May 27, 2021
As lockdown restrictions lift, most of us have emerged from our homes to mingle, shop, eat out and enjoy the everyday freedoms of life.
Not so for some however, as the past year has had a devastating effect on people with learning disabilities, whose services have been decimated.
Kathryn Taylor never intended to be a spokesperson for such families, but the situation has become so difficult for her family, that she’s been left with little choice.
While the rest of us are out and about, not much has changed for Kathryn, who is still walking the roads with her sons.
Kathryn and her husband Tommy have four children - Sophie, Nathan, Levi and Sam.
Nathan (25) and Levi (20) have autism with severe learning disabilities.
It’s been a constant battle to obtain the help that they need over the years, and Kathryn says it’s getting worse rather than better – as Southern Trust services continue to shut down, with little thought for children moving to adult services.
She believes the pandemic only served to speed up the erosion of services that was already happening.
Day opportunities stopped with the pandemic, and because of the two-metre rule, the Trust has not reopened them and Kathryn can’t envision a time that they will.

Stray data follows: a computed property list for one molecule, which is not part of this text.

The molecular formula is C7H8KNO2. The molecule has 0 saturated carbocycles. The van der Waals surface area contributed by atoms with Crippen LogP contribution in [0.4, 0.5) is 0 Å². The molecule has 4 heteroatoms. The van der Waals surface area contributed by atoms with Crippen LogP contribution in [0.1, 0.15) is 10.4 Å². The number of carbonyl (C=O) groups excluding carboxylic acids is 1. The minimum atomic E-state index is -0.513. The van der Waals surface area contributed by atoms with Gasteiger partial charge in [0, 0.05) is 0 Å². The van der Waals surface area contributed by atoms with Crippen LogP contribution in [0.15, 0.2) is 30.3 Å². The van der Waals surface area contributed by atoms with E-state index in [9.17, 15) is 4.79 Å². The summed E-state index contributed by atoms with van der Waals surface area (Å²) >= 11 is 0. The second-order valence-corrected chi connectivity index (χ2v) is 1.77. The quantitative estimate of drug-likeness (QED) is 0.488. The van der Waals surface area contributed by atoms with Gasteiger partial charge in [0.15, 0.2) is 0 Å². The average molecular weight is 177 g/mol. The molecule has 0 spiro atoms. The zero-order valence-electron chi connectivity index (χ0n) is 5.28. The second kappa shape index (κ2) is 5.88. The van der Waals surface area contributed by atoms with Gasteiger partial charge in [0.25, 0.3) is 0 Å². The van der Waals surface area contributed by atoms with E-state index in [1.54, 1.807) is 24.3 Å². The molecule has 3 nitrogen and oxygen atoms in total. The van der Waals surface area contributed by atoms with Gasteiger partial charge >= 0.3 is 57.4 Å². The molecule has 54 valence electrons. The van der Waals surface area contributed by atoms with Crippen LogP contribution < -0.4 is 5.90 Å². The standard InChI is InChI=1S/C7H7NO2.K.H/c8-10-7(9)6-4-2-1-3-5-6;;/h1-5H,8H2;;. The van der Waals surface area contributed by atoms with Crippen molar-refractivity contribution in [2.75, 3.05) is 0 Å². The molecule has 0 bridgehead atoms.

As Kathryn spoke to Armagh I for this week’s podcast, she emotionally recalled the wonderful day opportunity Nathan enjoyed at St Luke’s Rec Room, pre-pandemic.
Since lockdown began Levi, whose schooling ended abruptly last year, has been at home, joined at the hip with his mother.
Print It on the Mall has been the only support Kathyrn has had. They are not run by the Trust. She’s enormously grateful to Print It, who checked in with the family regularly during lockdown, and both boys get to spend some time there now.
Levi also has behavioural problems, so finding day opportunities for him was tough enough as it was, but now he has settled into a routine at home and has regressed over the past year - He hides his mothers shoes to keep her in the house with him.
Kathryn isn’t looking for respite - although she worries for those that do. She just wants an outlet for her children to socialise, grow and develop to the best of their abilities, in a like-minded community where they are understood and their needs can be met.
Kathryn also desperately needs some space of her own – just like anyone does – for her own mental health and that of the other family members.